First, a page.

Any speed shortcomings in Apple's iPhone were the fault of its rival chipset manufacturer ARM, a senior Intel executive said in Taiwan yesterday.
"The shortcomings of the iPhone are not because of Apple," Intel's director of ecosystems for its ultra-mobility group Pankaj Kedia said at the Intel Developer Forum in Taipei, Taiwan. "The shortcomings of the iPhone have come from ARM."
The comment followed statements from Shane Wall, Intel's VP, mobility
group and director strategic planning, platform architecture and
software, ultra-mobility group, on the device's lack of oomph. "Any
sort of application that requires any horse power at all and the
iPhone struggles," he said.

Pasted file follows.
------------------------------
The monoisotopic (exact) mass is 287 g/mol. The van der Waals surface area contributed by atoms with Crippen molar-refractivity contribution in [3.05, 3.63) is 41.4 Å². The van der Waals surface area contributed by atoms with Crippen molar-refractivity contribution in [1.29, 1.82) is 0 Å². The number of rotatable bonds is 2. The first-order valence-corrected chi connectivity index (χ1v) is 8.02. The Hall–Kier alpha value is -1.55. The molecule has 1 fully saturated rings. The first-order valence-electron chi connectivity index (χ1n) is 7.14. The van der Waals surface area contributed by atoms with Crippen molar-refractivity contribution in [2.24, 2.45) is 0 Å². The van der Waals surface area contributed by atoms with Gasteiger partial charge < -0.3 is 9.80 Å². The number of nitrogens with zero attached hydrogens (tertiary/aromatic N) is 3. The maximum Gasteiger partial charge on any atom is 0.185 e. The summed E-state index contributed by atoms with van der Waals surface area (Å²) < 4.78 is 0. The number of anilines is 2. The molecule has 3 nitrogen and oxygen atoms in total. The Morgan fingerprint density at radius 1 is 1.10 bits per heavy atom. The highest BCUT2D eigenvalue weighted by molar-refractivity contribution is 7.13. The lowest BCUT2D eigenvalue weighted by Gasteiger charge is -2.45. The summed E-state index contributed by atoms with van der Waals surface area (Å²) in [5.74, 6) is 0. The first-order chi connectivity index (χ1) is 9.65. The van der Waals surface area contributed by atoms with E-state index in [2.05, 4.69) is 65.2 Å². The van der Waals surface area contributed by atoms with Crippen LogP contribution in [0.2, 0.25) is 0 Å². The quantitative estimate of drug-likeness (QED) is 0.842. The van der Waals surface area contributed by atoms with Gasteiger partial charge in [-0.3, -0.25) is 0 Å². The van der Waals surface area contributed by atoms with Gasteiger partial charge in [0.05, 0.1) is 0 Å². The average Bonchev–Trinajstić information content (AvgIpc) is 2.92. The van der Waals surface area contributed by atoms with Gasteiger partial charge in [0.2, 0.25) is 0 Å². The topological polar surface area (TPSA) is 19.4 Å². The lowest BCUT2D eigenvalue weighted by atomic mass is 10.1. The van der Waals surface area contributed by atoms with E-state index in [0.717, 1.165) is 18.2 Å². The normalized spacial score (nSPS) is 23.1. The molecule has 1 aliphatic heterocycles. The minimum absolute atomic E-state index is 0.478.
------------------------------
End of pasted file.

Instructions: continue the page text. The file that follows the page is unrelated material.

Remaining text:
He said that although Apple did try to tackle the internet and
achieved a massive buzz due to, according to Wall, great user
interface and Apple chief Steve Job's ability to sell, the hyped
device fell short in a number of areas.
Kedia didn't just stop at the iPhone, claiming ARM was a
malaise afflicting smartphones in general. "The smartphone of today
is not very smart," he said. "The problem they have today is they
The discussion came after Wall's keynote. "If you want to run
full internet, you're going to have to run an Intel-based
architecture," he had said, claiming that Intel processors
achieved two to three times the performance of ARM equivalents.
Wall believed the situation was unlikely to change anytime
soon, saying Intel was two years ahead of the rival company. He
didn't believe fast, full internet would receive a debut with ARM-based devices in the near future. "Even if they do have full
capability, the performance will be so poor," he said.
Kedia agreed. "I know what their roadmap is, I know where
they're going and I'm not worried."
Suzanne Tindal travelled to Taipei as a guest of Intel.